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FIG. 9.-Seal of King's College, Cambridge. of the century, the seal of King's College, Cambridge, of about the year 1443, is here given (fig. 9), showing the Virgin in gloryin the centre, between St Nicholas and King Henry VI. With the rise of the period of the Renaissance, like other medieval arts, seal-engraving passed out of the range of the traditions of the middle ages and came under the influence of the derived classical or pseudo-classical sentiment. There is, therefore, no need to pursue the subject further. We close this portion of the present article with specimens of the legends or mottoes which are to be found on the innumerable personal seals of the 13th, 14th and 15th centuries. ' Momw They are of great variety, and many of them are very interesting, both on account of the devices which they accompany and the sentiments which they express. In English seals they are found composed in Latin, in French, and in the vernacular. First there are legends describing the quality of the seal or conveying a message to the recipient of the missive, as:-Privé su (suis); privé su et poi conu (peu connu); sigillum secreti; secreti nuntius; je su mute; lel (loial) ami muet; je su sel bon e leel; veici parti lel; clausa secreta tego; signo secreta signo; secreta gero; si frangis, revelo; frange, lege, tege; brusset, liset, et celet; accipe, frange, lege; claude, repone, tege; missa lege, lecta tege; tecta lege, lecta tege; briset, vaez, lisez, craez; tene Hdem; tenet la foy; softe and fayre. Seals with love mottoes are numerous:-sigillum pacis et amoris; je suy damurs; je su seel damur lel; seel de saluz e damur; de li penset par ki me avet; jeo su ci en lu dami; penset de li par ki su ci; ase for the treweste; ami amet, car lel ami avet; amye amet, mon quer avet; mun quer avet, ben le gardé; mun cuer avet, ne le deceve; penset de moi, e je de vus; mon quer jolye a vos doin, amye; je suy flur de lel amur; love me and I the; if the liket, mi love holde; poi vaut vivre sans lel ami. The lion is a not uncommon device:— le su lion bon par avisoun; sum leo, quovis eo, non nisi uera veho; je .su rey des bestes, leo tegit secretum. A lion dormant:-Ci repose le lion; ici dort le lion fort; wake, me no man. A lion dormant on a rose, the symbol of secrecy:-Ben pur celer, gis sur roser; ici repose liun en la rose; de su la rose le lion repose. Rustic life is represented by a squirrel:-I crake notis; I krak nots; I bite notes: by a hare, or a hare riding a dog:—Sohou, sohou; sohou, mutel; sohou, Robin; sohou, je le voi; sohou, je lai trouvé; je vois a bois; by a hare in a tree:-Sohou, scut, ware I cut: by a monkey riding a. dog or goat:-Allone I ride, I hunt; allone I ride, have I no swayn: by a stag:-Alas, Bowles: by a dog:-hobbe, dogge, hobbe; garez ben le petit chen: by a ~hawk seizing a. bird:-Alas, je su pris. And more than one example bears the motto:-By the rood, women ar wood (mad). Bullaief—As stated above, metal seals, as well as seals in soft materials, have been employed in European countries under certain conditions. These are technically called “ bullae ” (Lat. bulla, a boss, or circular metal ornament), and necessarily they were in all cases suspended from the documents, and they bore a design on both obverse and reverse. In the southern countries of Europe, where wax would be affected by the warmth of the climate, it was natural that a harder material should also be used. Hence the leaden bulla was a recognized form of seal during the middle ages in the Peninsula, in southern France, in Italy, and in the Latin East. The best-known series is the papal series of leaden seals which have lent their name to the documents of the papal chancery which they authenticate, popularly known as papal “ bulls.” The earliest extant example of this series is of the year 746 (see D11=LoMAr1c). Leaden seals were also used by the archbishops of Ravenna and other prelates of Italy;, also to some extent by officials of a lower rank, and by certain communes. The official seals of the doges of Venice and of Genoa and of other dignitaries of those states were also of lead. The sovereigns of Spain, too, made use of the same material; and in the Byzantine empire leaden bullae seem to have been universally -employed, not only by emperors and state officials but also by private persons. Even in the north, metal bullae were also occasionally in use. Certain Carolingian monarchs, probably copying the practice of the papal chancery, issued diplomas authenticated by leaden seals, examples of the reign of Charles the Bald being still extant. The fashion even spread to Britain, as is proved by the existence in the British Museum of a leaden bulla of Coenwulf of Mercia, A.D. 800°°8IO. In Germany, too, bishops occasionally made use of leaden seals. But, while lead was the ordinary material for the metal seal, a more precious substance was occasionally used. On special occasions golden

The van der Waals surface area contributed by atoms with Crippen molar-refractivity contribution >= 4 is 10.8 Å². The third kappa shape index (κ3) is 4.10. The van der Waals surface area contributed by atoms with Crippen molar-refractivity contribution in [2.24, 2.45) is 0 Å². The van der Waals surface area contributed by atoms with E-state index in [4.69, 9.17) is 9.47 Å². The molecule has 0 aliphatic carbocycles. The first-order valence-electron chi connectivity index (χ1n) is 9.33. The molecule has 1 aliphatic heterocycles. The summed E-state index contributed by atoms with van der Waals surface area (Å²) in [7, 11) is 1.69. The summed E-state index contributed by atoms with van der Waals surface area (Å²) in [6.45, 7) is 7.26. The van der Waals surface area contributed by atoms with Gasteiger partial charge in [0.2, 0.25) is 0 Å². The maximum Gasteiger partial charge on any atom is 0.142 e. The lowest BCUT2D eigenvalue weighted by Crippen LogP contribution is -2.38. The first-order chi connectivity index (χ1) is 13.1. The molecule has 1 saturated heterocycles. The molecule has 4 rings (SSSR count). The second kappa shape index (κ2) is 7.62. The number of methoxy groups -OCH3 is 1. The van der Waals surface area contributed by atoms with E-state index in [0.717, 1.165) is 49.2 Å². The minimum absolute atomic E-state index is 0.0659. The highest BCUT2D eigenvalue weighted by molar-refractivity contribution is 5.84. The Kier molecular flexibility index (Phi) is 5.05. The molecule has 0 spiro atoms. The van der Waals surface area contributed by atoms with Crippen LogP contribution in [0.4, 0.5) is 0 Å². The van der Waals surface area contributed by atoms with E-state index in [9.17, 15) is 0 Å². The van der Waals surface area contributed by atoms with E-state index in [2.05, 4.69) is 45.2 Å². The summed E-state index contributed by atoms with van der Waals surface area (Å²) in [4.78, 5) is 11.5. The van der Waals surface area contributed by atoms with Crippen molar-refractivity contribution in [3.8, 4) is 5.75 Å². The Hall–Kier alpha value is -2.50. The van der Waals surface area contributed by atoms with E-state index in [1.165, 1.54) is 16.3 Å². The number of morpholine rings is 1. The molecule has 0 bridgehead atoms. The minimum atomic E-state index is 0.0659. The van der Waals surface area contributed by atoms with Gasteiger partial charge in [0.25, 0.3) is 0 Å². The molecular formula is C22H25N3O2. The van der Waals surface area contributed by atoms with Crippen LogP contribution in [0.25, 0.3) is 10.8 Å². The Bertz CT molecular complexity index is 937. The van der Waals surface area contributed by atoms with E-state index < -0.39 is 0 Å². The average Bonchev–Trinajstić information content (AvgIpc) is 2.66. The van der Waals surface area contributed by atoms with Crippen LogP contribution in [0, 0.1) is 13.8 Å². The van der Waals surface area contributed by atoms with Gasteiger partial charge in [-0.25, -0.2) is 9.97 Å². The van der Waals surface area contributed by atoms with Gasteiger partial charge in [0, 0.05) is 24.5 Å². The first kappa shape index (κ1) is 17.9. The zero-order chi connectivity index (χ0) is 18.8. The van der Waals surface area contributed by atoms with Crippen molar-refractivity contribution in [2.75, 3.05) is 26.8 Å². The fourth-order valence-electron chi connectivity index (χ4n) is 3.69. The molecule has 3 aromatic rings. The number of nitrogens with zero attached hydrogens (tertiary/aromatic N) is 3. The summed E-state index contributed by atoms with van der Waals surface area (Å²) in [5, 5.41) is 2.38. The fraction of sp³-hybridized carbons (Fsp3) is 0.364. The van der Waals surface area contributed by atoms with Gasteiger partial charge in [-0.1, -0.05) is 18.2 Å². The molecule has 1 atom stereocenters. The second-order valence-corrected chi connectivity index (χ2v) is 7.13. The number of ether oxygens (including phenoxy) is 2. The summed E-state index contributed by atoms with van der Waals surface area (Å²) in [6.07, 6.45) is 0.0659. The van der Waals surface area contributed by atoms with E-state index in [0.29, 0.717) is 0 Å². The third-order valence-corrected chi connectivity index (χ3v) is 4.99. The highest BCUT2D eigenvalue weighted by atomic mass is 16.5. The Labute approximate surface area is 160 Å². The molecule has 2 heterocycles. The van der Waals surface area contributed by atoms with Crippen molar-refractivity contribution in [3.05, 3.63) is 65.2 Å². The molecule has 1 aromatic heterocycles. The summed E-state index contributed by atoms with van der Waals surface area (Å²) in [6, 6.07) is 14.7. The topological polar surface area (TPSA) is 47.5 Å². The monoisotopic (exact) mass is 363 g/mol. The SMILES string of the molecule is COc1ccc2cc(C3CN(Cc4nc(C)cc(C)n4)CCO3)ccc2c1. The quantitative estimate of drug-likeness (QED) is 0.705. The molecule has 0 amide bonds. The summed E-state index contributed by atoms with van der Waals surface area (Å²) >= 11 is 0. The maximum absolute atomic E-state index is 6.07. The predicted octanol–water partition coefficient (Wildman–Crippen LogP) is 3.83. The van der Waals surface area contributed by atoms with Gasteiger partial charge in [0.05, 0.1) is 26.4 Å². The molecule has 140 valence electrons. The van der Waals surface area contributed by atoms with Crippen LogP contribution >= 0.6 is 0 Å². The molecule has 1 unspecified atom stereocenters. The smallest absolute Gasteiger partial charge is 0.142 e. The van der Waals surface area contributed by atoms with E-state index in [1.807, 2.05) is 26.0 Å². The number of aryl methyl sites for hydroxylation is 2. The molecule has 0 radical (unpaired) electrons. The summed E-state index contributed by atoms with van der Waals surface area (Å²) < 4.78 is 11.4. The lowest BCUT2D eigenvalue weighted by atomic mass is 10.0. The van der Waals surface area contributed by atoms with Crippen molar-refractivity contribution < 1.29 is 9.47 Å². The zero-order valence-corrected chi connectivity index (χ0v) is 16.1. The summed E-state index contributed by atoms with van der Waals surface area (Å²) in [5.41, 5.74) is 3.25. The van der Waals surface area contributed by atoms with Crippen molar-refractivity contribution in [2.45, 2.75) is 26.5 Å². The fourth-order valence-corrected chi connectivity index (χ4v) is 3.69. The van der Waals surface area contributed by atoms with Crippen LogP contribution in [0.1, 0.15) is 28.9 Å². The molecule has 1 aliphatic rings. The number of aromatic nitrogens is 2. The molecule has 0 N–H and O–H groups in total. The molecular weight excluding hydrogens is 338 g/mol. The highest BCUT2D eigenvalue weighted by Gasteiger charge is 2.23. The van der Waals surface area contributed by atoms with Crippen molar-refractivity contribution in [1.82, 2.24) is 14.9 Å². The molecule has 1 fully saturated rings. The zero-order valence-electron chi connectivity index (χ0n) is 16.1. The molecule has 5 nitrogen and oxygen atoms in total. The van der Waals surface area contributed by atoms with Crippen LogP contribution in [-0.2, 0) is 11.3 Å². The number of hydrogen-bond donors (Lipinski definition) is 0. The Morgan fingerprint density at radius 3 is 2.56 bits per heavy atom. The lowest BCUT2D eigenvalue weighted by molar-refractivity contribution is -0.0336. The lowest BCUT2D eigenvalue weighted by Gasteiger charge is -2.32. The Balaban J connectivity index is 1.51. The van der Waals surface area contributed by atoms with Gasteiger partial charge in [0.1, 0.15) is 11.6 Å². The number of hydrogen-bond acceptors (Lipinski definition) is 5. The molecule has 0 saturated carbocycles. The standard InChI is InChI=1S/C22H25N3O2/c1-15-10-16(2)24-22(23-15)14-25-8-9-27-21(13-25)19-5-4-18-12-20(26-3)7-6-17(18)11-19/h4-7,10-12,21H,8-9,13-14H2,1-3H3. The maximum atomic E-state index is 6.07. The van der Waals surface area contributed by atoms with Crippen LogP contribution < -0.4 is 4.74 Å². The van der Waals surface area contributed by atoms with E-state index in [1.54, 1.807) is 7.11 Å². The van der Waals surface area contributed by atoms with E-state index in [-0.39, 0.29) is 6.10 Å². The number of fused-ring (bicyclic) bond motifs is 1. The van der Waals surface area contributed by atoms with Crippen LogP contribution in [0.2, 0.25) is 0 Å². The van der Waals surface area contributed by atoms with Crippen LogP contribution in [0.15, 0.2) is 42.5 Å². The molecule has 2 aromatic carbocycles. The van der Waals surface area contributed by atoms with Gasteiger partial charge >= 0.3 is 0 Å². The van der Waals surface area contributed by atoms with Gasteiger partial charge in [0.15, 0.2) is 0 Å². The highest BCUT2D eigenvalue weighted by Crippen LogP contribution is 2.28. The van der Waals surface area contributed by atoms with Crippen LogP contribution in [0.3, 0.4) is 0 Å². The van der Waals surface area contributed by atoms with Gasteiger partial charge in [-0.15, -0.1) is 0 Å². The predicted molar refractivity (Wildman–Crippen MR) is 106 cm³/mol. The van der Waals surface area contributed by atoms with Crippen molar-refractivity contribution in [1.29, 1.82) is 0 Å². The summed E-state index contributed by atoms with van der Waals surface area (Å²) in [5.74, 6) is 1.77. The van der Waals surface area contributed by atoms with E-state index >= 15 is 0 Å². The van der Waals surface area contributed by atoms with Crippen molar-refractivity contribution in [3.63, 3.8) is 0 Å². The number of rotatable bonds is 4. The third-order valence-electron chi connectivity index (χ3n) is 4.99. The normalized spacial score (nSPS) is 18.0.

bullae were issued by the Byzantine emperors, by the popes,